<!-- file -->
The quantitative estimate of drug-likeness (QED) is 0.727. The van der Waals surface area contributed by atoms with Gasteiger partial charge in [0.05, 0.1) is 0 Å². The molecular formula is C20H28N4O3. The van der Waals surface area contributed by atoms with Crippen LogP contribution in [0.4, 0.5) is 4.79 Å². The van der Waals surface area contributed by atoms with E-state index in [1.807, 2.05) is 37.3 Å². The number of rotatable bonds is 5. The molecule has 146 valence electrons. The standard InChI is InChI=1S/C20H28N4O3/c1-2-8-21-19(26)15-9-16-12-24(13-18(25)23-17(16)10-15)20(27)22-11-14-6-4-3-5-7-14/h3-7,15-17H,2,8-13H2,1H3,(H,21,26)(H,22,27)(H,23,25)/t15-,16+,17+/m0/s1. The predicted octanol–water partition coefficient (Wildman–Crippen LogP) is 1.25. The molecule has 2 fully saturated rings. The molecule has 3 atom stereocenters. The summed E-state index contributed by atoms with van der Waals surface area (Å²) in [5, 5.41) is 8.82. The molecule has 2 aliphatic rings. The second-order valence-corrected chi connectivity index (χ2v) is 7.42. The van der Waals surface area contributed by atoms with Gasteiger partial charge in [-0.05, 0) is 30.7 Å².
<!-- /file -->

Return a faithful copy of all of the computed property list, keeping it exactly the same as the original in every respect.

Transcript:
The quantitative estimate of drug-likeness (QED) is 0.727. The van der Waals surface area contributed by atoms with Gasteiger partial charge in [0.05, 0.1) is 0 Å². The molecular formula is C20H28N4O3. The van der Waals surface area contributed by atoms with Crippen LogP contribution in [0.4, 0.5) is 4.79 Å². The van der Waals surface area contributed by atoms with E-state index in [1.807, 2.05) is 37.3 Å². The number of rotatable bonds is 5. The molecule has 146 valence electrons. The standard InChI is InChI=1S/C20H28N4O3/c1-2-8-21-19(26)15-9-16-12-24(13-18(25)23-17(16)10-15)20(27)22-11-14-6-4-3-5-7-14/h3-7,15-17H,2,8-13H2,1H3,(H,21,26)(H,22,27)(H,23,25)/t15-,16+,17+/m0/s1. The predicted octanol–water partition coefficient (Wildman–Crippen LogP) is 1.25. The molecule has 2 fully saturated rings. The molecule has 3 atom stereocenters. The summed E-state index contributed by atoms with van der Waals surface area (Å²) in [5, 5.41) is 8.82. The molecule has 2 aliphatic rings. The second-order valence-corrected chi connectivity index (χ2v) is 7.42. The van der Waals surface area contributed by atoms with Gasteiger partial charge in [-0.05, 0) is 30.7 Å².